‘Lepers should beg, not drive cars’
While India proclaims how its hugely-successful National Leprosy Eradication Programme has achieved elimination status, the lives of leprosy patients are little different from those who lived in the dark ages. Sanchita Sharma reports . See graphics.delhi Updated: Feb 02, 2009 01:00 IST
Kuldeep Kumar, 22, has been refused a driving licence more than once, and he stopped trying after being told, “Lepers should beg, not drive cars.”
“We are the new untouchables in modern India’s casteless society, but unlike other disadvantaged people, laws discriminate against us instead of supporting us,” said Kumar.
He doesn’t even have leprosy but is doomed because he lives in a leprosy colony in East Delhi with his parents, who have leprosy.
Shantha’s (name changed), 21, husband divorced her after he discovered she had been diagnosed and treated for leprosy. “He argued that I could get it again and the court agreed. What could I do? He had the law on his side,” she shrugs.
While India proclaims how its hugely-successful National Leprosy Eradication Programme has achieved elimination status — defined as less than one case per 10,000 population — in 29 states, the lives of leprosy patients are little different from those who lived in the dark ages. Many laws, all framed post Independence, continue to deny them a life of dignity.
People with the disease are legally banned from travelling by train and applying for a driving licence, and leprosy is listed as a ground for a divorce under almost every marriage and divorce law. Some states — Chhattisgarh, Karnataka, Madhya Pradesh, Orissa, Rajasthan and Andhra Pradesh — don’t even allow people with leprosy to contest local body and panchayat elections.
“The Special Marriage Act of 1954 declares leprosy incurable, which is ridiculous. The disease is completely curable, with a person getting cured within six to one year. Even infection stops after the first dose of medicine is taken,” said Dr P.K. Gopal, president, National Forum of Leprosy-affected People, for whom the worst humiliation was when he and other delegates at a conference in Chennai were asked to vacate the hotel immediately after the staff discovered it was a leprosy meet.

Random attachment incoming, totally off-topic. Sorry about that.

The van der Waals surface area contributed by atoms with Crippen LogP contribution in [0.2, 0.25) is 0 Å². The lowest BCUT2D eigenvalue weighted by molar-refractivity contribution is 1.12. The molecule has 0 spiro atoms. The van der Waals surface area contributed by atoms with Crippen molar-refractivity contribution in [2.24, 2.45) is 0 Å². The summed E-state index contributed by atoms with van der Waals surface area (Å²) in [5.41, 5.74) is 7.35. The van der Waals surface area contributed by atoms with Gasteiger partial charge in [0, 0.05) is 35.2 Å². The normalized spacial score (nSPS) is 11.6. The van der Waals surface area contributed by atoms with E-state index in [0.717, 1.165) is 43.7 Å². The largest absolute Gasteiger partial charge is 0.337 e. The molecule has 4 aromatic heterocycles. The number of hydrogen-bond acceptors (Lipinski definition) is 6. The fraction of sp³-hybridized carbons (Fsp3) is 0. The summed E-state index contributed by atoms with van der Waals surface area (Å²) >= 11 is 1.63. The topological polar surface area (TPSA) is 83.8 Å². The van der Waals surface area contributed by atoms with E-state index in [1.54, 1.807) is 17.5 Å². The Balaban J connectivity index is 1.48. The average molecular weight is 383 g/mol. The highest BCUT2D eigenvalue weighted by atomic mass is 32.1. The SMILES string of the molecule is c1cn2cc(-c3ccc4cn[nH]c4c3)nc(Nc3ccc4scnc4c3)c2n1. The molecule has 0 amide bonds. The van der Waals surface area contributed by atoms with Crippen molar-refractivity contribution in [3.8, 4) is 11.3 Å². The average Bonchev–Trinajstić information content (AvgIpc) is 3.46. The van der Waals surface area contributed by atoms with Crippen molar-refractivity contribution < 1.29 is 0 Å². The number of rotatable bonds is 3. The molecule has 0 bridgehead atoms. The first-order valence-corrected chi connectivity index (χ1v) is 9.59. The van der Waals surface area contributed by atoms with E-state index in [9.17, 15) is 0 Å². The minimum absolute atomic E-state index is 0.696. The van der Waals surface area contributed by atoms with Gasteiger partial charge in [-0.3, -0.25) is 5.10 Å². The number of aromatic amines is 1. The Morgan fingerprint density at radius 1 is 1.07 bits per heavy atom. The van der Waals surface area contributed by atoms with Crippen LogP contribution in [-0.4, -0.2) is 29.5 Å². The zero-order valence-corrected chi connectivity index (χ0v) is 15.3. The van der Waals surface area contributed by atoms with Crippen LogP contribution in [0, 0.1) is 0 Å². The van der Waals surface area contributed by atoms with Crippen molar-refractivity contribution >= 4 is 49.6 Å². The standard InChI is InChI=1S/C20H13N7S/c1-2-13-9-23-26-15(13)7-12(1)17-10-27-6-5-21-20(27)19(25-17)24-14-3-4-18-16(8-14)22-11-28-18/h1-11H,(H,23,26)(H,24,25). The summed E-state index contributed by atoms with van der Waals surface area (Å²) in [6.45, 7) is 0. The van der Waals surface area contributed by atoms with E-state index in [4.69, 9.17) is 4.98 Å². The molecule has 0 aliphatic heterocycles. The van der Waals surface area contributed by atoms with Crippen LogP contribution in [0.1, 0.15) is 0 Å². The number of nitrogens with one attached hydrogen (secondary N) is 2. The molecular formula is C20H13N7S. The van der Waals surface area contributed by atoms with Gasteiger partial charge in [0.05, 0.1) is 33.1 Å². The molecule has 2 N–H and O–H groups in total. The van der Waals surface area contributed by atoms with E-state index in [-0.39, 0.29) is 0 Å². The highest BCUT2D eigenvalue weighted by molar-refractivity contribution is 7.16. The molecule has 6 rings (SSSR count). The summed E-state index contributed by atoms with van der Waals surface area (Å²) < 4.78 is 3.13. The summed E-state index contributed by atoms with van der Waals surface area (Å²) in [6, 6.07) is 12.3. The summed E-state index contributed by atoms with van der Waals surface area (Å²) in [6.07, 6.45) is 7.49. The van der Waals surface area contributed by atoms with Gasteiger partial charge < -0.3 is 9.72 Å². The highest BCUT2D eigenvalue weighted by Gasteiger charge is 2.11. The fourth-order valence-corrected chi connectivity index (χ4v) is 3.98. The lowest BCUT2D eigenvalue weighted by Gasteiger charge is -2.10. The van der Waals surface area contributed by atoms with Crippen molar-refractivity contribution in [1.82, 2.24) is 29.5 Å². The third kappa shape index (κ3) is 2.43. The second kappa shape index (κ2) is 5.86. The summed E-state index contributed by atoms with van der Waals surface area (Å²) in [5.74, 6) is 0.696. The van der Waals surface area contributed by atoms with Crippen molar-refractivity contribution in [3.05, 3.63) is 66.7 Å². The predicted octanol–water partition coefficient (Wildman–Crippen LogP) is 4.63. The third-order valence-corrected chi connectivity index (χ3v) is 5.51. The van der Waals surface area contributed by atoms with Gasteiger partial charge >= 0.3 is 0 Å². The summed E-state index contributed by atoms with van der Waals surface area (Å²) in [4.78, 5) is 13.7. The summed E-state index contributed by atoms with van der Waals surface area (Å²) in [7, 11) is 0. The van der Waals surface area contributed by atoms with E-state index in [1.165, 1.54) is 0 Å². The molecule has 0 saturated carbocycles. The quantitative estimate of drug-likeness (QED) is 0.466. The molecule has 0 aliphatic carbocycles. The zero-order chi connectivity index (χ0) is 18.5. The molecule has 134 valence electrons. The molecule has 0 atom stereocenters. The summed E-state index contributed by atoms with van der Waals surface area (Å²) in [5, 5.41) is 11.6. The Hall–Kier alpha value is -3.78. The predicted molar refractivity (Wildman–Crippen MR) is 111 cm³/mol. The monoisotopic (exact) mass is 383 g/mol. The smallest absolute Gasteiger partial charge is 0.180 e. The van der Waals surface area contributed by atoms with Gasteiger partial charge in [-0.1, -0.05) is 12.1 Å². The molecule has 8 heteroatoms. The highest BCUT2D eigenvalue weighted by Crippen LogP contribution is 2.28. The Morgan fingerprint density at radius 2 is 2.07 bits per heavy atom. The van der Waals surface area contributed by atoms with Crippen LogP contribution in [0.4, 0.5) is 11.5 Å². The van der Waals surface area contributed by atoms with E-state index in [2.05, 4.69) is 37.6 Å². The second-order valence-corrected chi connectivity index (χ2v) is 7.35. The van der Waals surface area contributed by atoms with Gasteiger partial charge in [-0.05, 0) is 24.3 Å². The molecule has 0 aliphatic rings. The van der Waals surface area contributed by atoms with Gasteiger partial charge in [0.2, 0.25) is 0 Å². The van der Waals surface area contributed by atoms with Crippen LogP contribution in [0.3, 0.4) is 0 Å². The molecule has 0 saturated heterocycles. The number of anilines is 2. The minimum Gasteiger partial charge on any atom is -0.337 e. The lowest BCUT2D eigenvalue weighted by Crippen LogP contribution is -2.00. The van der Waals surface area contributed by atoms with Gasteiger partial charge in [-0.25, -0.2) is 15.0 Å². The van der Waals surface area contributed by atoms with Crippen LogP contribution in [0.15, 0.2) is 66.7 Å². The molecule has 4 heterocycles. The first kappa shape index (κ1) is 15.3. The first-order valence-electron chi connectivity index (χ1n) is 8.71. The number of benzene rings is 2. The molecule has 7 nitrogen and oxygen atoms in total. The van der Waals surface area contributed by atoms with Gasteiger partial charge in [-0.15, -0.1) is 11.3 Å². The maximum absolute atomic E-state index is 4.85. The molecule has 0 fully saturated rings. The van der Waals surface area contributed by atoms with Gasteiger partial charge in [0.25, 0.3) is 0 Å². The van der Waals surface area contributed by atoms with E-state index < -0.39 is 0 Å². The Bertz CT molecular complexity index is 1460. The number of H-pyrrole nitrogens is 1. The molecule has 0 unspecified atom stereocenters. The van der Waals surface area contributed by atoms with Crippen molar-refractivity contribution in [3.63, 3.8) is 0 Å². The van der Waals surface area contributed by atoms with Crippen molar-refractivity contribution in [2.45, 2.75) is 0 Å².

Union Health Minister Anbumani Ramadoss is quick to admit that many laws discriminate against leprosy-affected people. “Leprosy is less infectious than the common cold and completely curable, yet laws stigmatise as much as people do. As the nodal agency, the Ministry of Health has already taken up the issue of discriminatory acts/laws against leprosy with the concerned ministries, and we are waiting for their response,” he said.
Even with only 87,206 leprosy cases on record at end of March 2008, India accounts for 54 per cent new cases detected globally. Since 1985, multi-drug therapy given free under the NLEP cures leprosy within six months to a year, but social stigma continues because of the visible physical deformities. If treated in the early stages, no deformities occur, but to treat those with deformities, the ministry announced a grant of Rs 5,000 for BPL families to undergo reconstructive surgery for disfigurements in identified hospitals, which would be given an additional Rs 5,000 for each surgery done.